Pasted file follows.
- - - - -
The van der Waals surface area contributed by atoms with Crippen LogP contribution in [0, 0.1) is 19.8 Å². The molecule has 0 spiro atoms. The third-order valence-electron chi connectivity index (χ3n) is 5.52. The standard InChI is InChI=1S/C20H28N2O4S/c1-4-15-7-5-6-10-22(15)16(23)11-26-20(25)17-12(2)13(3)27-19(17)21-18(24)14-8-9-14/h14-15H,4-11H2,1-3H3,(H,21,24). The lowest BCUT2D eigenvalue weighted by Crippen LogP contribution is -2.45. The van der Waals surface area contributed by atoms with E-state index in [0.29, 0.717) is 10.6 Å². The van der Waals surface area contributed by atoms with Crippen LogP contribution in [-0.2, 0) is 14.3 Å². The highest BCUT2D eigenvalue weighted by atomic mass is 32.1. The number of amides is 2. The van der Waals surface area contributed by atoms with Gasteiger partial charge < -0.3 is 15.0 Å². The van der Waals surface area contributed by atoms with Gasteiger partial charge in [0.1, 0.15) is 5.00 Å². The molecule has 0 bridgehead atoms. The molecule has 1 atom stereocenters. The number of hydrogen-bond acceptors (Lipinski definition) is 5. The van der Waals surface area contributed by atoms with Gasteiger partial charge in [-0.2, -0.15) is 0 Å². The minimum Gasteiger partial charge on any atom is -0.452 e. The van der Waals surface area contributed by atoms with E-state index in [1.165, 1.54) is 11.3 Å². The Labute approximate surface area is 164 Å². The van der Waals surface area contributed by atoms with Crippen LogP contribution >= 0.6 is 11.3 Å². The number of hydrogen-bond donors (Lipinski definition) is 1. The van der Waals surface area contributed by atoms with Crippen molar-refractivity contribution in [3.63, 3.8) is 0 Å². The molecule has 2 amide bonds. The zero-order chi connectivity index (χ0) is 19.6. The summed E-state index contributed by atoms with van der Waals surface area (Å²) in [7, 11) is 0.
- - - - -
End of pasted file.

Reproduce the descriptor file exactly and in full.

The van der Waals surface area contributed by atoms with Crippen LogP contribution in [0, 0.1) is 19.8 Å². The molecule has 0 spiro atoms. The third-order valence-electron chi connectivity index (χ3n) is 5.52. The standard InChI is InChI=1S/C20H28N2O4S/c1-4-15-7-5-6-10-22(15)16(23)11-26-20(25)17-12(2)13(3)27-19(17)21-18(24)14-8-9-14/h14-15H,4-11H2,1-3H3,(H,21,24). The lowest BCUT2D eigenvalue weighted by Crippen LogP contribution is -2.45. The van der Waals surface area contributed by atoms with E-state index in [0.29, 0.717) is 10.6 Å². The van der Waals surface area contributed by atoms with Crippen LogP contribution in [-0.2, 0) is 14.3 Å². The highest BCUT2D eigenvalue weighted by atomic mass is 32.1. The number of amides is 2. The van der Waals surface area contributed by atoms with Gasteiger partial charge < -0.3 is 15.0 Å². The van der Waals surface area contributed by atoms with Gasteiger partial charge in [0.1, 0.15) is 5.00 Å². The molecule has 0 bridgehead atoms. The molecule has 1 atom stereocenters. The number of hydrogen-bond acceptors (Lipinski definition) is 5. The van der Waals surface area contributed by atoms with Gasteiger partial charge in [-0.2, -0.15) is 0 Å². The minimum Gasteiger partial charge on any atom is -0.452 e. The van der Waals surface area contributed by atoms with E-state index in [1.165, 1.54) is 11.3 Å². The Labute approximate surface area is 164 Å². The van der Waals surface area contributed by atoms with Crippen LogP contribution >= 0.6 is 11.3 Å². The number of hydrogen-bond donors (Lipinski definition) is 1. The van der Waals surface area contributed by atoms with Crippen molar-refractivity contribution in [3.63, 3.8) is 0 Å². The molecule has 2 amide bonds. The zero-order chi connectivity index (χ0) is 19.6. The summed E-state index contributed by atoms with van der Waals surface area (Å²) in [7, 11) is 0.